Referring to FIG. 4A, in at least one embodiment of a fuse-based circuit, a variable voltage on a node of the fuse circuit (e.g., VFUSE of fuse 404)) is compared to a fixed reference voltage by differential amplifier circuit 410. The fixed reference voltage is generated by IREF and RREF. The trip resistance of circuit 400 is based on a ratio of IREF to IREAD, i.e., RTRIP=(RREFÎIREF)/IREAD. The variable voltage is provided by a select circuit (e.g., multiplexer circuit 406) to the node by selecting either an externally generated variable current (e.g., IEXTERNAL) or an internally generated variable current (e.g., IREAD) according to a control signal (e.g., SEL). The internally generated variable current may be generated by any suitable technique. In at least one embodiment, control circuit 426 provides an N-bit digital control word (e.g., N>1) indicative of the magnitude of the variable current to a digital-to-analog converter circuit (e.g., IDAC 408), which generates the read current (i.e., IREAD) analog control signal based on the N-bit digital word. For example, IDAC 408 generates a signal having one of 28 current levels, based on an 8-bit digital word. Note that IDAC 408 may be any suitable digital-to-analog converter circuit. In addition, note that other variable current source circuits may be used. For example, in at least one embodiment, the internally generated variable current is generated according to an analog control signal provided to a variable current source. The analog control signal may be generated by a voltage digital-to-analog converter circuit and a variable current source may generate a current having a magnitude according to the voltage of that analog signal.

Control circuit 426 may vary the digital control word, thereby varying the value of VFUSE and the system resistance threshold level of the system, e.g., by incrementing or decrementing the digital control word periodically and allowing differential amplifier circuit 410 to generate a digital output signal for a suitable number of measurements for each value of the digital control word. By varying VFUSE (either internally by using control circuit 426 and IDAC 408 or externally by using an external current generator) and monitoring the output of differential amplifier circuit 410, the value of RFUSE and/or the amount of slice margin of a fuse circuit may be determined. In addition control circuit 426 may vary the digital control word based on those determined values to approximate a target resistance threshold level of circuit 400.

In at least one embodiment of a fuse-based circuit, a monitor circuit (e.g., a circuit including analog switches 428 and 429) provides VREF and/or VFUSE to an external node for observation external to an integrated circuit including circuit 400. For example, analog switch 428 may be used to provide VREF to pad 432 for external measurements and observation. In at least one embodiment, analog switch 429 and pad 432 are used to provide an external read current (e.g., IEXTERNAL) to fuse circuit 404. Rather than having a separate analog switch to provide the voltage VFUSE to pad 432, this function may be performed by a switch that is shared with another function (e.g., an analog switch included in multiplexer 406). In addition, although a single pad is illustrated for measuring VREF and VFUSE, one or more additional pads (e.g., an additional pad coupled to IEXTERNAL of FIG. 4A) may be used to facilitate a Kelvin resistance measurement, which is a sensing technique that uses separate pairs of current-carrying and voltage-sensing electrodes to measure the system resistance.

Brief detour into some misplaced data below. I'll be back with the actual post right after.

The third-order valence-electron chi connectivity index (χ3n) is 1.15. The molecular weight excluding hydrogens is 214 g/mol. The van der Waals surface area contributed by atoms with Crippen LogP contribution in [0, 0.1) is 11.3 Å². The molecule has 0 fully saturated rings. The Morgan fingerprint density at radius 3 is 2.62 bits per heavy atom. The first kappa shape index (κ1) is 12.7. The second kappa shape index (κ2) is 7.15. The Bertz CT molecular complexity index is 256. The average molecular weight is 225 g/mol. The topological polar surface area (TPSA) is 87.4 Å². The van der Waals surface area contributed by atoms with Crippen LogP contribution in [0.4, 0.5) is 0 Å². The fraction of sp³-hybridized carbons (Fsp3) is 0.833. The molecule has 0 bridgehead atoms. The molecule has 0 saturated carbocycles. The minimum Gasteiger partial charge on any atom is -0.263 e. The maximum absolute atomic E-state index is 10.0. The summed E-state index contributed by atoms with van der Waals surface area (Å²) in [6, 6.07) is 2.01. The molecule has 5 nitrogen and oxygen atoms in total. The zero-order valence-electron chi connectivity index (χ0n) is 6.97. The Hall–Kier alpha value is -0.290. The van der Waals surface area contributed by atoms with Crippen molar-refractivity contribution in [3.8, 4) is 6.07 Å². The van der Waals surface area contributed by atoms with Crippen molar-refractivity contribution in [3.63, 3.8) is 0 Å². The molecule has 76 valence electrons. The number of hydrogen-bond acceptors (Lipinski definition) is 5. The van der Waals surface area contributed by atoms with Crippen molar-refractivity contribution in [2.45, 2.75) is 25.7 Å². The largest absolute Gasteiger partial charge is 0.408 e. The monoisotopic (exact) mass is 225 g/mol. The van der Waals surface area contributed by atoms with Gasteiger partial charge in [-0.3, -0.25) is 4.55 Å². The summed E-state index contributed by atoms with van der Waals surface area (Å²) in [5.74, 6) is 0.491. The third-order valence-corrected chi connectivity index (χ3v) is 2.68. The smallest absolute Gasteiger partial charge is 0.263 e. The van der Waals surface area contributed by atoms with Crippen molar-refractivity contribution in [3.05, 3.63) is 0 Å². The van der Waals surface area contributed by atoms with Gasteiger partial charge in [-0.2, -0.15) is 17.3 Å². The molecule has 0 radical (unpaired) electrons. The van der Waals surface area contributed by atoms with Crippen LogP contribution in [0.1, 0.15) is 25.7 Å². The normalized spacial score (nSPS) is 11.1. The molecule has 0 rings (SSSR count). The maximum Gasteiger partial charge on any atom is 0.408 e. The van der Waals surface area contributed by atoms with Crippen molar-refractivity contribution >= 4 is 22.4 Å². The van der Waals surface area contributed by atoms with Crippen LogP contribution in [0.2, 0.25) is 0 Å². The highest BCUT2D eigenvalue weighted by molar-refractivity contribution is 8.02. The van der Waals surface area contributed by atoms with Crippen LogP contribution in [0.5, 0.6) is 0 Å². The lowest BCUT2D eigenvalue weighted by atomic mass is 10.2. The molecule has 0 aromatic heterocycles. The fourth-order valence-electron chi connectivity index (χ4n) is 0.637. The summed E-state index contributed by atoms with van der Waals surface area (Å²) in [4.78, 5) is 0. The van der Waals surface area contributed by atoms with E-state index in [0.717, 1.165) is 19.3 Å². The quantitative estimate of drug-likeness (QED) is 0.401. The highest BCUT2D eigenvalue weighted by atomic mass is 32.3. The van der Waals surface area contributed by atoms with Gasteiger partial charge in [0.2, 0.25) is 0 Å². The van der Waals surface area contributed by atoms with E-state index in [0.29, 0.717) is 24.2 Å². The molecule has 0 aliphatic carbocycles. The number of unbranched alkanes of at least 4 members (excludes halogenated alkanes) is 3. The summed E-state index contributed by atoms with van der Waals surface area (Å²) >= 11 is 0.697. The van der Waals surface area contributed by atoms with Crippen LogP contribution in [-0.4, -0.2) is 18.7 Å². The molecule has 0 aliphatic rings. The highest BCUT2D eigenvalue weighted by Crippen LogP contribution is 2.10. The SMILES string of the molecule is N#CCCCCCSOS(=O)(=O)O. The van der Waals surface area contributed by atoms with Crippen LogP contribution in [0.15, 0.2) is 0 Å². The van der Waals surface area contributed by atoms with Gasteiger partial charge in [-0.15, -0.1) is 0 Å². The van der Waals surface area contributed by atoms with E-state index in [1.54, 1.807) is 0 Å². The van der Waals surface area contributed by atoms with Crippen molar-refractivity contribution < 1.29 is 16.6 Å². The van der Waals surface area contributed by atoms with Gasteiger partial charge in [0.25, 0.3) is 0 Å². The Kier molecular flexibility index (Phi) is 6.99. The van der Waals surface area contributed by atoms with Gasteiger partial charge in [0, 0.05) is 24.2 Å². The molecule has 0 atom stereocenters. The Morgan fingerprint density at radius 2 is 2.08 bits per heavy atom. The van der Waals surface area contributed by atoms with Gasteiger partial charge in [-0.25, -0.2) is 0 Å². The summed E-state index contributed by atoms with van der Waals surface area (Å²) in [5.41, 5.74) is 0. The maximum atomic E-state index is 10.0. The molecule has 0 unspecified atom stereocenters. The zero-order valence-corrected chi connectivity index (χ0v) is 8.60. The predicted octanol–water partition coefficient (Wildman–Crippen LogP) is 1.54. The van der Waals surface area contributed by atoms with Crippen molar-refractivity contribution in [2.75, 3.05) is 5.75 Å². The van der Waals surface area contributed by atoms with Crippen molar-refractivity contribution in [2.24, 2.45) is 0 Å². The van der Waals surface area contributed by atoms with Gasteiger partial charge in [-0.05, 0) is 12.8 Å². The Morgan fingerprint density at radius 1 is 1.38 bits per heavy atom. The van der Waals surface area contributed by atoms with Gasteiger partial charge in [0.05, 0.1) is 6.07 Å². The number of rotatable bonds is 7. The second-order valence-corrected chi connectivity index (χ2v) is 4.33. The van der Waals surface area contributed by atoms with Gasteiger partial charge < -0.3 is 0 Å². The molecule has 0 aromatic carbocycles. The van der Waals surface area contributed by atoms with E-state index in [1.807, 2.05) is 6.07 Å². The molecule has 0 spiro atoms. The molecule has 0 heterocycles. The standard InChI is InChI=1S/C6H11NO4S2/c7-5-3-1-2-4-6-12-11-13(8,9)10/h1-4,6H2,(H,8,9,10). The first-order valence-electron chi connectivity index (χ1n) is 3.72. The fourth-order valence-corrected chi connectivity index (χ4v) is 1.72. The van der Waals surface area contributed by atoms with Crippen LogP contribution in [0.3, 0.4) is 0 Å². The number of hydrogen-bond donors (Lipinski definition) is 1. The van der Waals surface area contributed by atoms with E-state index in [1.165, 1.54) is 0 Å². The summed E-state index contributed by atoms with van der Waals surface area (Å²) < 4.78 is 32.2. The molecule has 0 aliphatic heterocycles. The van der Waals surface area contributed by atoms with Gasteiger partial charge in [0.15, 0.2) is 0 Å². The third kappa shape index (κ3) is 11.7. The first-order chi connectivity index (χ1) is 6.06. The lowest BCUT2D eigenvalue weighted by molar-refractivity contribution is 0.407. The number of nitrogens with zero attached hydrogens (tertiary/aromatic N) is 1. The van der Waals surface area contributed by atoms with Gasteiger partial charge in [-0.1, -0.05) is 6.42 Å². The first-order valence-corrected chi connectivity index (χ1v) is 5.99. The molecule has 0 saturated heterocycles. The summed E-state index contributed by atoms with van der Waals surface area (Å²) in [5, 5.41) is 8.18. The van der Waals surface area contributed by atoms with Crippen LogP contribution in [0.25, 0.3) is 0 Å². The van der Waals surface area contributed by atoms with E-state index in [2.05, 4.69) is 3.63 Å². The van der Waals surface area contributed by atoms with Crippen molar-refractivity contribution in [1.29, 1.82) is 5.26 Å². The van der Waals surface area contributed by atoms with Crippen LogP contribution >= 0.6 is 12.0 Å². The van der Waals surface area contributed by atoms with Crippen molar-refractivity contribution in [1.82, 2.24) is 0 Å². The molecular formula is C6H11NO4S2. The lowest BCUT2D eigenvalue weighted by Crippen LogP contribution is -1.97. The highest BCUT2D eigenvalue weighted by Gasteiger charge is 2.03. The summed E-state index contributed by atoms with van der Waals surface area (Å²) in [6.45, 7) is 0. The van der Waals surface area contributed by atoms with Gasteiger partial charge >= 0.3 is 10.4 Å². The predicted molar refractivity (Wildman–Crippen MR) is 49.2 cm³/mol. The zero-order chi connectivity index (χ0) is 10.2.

Referring to FIG. 4B, in at least one embodiment of a fuse-based circuit, differential amplifier circuit 410 compares a variable voltage (e.g., VREF) on a reference node to a fixed voltage (e.g., VFUSE) on a node of fuse circuit 426. The variable voltage is provided by a select circuit (e.g., multiplexer circuit 418) to the node by selecting either an externally generated variable voltage (e.g., VEXTERNAL) or an internally generated variable voltage. In at least one embodiment, the internally generated variable voltage (e.g., V417) is generated by a digital-to-analog converter 416 (e.g., DAC 416). Control circuit 426 provides an N-bit digital word (e.g., N>1) to DAC 416, which converts the N-bit digital word into an analog voltage (i.e., a signal having one of a 2N voltage levels, e.g., signal V417). Note that DAC 416 may be any suitable digital-to-analog converter circuit. In addition, other variable voltage reference generator circuits may be used.

In at least one embodiment of a fuse-based circuit, control circuit 426 may vary the digital control word, thereby varying the value of V417 and the system resistance threshold level, e.g., by incrementing or decrementing the digital word to allow differential amplifier circuit 410 to make a suitable number of measurements. By varying VREF, either internally using DAC 416 and control circuit 426 or by using an external voltage generator, and monitoring the output of differential amplifier circuit 410, the value of RFUSE and/or the amount of slice margin associated with differential amplifier circuit 410 may be determined. In addition control circuit 426 may vary the digital control word based on those determined values to approximate a target resistance threshold level of circuit 400.